Gomor

Looking back, is there anything you’d do differently, if you could?

I would have started on this road earlier, before having a family. The first few years of this career are tough, and going through that period with a wedding and two kids made for some stressful times (my wife should be sainted.) I also think I’d be truer to my own vision, and not try to create work I thought other people would like. I only really found my ‘voice’ when I started making stuff I thought was cool.

If getting paid and meeting deadlines wasn’t an issue, is there anything you’d change about your work process?

I would definitely enjoy the process more! I love the research part, coming up with ideas, filling my brain with inspiration. I’d spend longer refining a really good idea. But then I’d probably get nothing done!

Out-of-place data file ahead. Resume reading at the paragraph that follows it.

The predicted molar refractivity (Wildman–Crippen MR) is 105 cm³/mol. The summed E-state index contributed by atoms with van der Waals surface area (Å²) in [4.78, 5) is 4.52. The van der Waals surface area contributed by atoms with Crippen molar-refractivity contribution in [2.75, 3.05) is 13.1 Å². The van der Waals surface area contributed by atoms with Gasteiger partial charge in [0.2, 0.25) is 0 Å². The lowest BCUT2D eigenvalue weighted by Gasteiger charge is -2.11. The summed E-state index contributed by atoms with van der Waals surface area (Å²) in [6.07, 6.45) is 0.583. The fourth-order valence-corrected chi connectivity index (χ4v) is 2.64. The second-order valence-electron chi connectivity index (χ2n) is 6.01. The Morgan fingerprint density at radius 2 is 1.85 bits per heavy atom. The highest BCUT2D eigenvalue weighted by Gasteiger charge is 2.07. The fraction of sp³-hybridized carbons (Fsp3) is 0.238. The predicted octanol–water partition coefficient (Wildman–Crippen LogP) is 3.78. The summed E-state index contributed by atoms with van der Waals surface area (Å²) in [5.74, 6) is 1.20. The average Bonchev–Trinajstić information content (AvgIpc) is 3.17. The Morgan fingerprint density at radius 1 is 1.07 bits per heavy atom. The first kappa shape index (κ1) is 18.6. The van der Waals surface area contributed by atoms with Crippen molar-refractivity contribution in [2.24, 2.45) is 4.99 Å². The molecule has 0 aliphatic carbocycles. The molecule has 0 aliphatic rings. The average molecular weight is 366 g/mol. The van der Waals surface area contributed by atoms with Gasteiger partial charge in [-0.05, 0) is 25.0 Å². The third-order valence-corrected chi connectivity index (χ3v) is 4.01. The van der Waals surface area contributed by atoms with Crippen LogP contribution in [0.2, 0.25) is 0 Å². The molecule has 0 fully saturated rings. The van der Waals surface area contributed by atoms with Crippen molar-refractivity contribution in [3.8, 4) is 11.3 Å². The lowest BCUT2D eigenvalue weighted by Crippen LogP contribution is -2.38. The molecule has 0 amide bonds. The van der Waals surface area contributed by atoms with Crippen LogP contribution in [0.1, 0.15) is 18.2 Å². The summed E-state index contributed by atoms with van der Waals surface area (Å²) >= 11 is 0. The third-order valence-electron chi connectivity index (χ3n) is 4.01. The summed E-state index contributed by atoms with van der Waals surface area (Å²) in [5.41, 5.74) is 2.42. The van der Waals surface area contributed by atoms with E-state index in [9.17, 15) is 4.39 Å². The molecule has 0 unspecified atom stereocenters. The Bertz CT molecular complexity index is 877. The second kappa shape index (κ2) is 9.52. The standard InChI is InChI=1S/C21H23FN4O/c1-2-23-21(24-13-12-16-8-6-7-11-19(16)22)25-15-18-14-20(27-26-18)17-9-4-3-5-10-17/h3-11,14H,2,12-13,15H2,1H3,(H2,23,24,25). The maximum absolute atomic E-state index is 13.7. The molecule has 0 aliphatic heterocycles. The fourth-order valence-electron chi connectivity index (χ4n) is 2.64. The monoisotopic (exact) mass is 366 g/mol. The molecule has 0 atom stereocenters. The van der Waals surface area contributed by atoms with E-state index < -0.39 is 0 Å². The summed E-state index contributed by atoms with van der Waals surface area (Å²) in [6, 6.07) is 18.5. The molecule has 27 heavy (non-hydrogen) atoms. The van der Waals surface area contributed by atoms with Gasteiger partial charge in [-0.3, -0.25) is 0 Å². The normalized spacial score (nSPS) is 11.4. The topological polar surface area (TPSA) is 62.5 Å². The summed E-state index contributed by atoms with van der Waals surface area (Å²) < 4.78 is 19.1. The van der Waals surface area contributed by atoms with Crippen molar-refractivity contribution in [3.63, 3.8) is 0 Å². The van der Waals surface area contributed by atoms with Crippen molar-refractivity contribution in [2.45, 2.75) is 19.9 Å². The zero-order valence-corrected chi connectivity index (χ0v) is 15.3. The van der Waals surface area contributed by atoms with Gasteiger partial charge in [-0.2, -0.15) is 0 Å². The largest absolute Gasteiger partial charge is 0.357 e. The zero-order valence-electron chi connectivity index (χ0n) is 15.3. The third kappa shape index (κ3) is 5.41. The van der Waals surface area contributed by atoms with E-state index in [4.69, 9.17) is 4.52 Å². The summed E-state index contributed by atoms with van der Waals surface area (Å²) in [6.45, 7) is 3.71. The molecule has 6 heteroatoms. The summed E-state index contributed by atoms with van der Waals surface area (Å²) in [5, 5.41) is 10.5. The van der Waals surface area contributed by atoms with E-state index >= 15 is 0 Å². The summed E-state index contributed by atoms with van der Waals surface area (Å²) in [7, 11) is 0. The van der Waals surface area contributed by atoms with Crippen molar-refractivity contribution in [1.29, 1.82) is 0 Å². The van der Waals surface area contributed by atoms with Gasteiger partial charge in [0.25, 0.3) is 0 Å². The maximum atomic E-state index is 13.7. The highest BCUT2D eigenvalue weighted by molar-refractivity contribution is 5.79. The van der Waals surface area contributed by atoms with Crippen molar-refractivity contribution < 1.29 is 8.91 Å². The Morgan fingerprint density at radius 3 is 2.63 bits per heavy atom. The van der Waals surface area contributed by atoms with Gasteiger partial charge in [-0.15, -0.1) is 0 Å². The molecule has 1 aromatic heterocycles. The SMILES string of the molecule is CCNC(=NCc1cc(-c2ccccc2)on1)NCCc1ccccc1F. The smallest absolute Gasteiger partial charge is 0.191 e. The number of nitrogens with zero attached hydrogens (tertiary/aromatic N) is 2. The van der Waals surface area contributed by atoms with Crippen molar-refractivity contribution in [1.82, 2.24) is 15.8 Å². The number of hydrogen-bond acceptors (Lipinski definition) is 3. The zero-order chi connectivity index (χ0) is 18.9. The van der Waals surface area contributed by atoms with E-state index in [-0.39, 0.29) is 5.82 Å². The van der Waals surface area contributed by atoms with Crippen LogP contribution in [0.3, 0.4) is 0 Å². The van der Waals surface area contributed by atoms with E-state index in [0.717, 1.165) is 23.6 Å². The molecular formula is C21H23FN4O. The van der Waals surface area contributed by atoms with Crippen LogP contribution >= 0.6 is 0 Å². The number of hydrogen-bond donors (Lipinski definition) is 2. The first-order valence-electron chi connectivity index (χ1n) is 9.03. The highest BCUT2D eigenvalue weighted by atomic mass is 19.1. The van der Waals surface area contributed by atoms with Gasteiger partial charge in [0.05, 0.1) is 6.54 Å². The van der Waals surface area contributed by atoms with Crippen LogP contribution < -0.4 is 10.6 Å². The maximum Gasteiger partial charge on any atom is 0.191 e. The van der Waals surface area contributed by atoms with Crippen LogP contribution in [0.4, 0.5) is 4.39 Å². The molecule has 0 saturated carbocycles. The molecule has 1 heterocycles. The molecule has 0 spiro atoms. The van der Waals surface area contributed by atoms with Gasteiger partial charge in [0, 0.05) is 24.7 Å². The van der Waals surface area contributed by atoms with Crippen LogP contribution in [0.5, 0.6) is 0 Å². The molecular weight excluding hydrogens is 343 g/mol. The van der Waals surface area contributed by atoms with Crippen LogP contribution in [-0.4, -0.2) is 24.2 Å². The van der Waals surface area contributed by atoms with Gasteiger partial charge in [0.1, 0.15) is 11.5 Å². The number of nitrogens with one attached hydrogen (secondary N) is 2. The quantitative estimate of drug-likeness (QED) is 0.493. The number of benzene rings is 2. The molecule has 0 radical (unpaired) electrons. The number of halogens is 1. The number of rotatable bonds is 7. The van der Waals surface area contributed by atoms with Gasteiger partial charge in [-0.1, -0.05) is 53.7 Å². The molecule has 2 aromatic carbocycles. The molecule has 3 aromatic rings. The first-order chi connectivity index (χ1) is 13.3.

What are you working on now, or what have you got coming up next?

These days, thankfully, I tend to have a lot of jobs on at once. A mix of long and short deadlines. So, as of today I have *deep breath*: two book covers, five movie posters, an animated music video, two DVD box-sets, a DVD cover, a DVD booklet cover, an image for a 2000AD exhibition and about to start on a big concept art job for an animation. That’s not to mention my own work, which currently stands at a graphic novel concept which ties in to a new novel, and a new business venture that I am working on in the background. I need a holiday, but I wouldn’t have it any other way 🙂 I’m very lucky.

Thanks very much to Matt Griffin for taking part in Paint Me a Picture. You can find more information about the man and his work at: http://www.mattgriffin.online/

 

 

Share
Go To Top

Copyright © 2017 Dublin 2019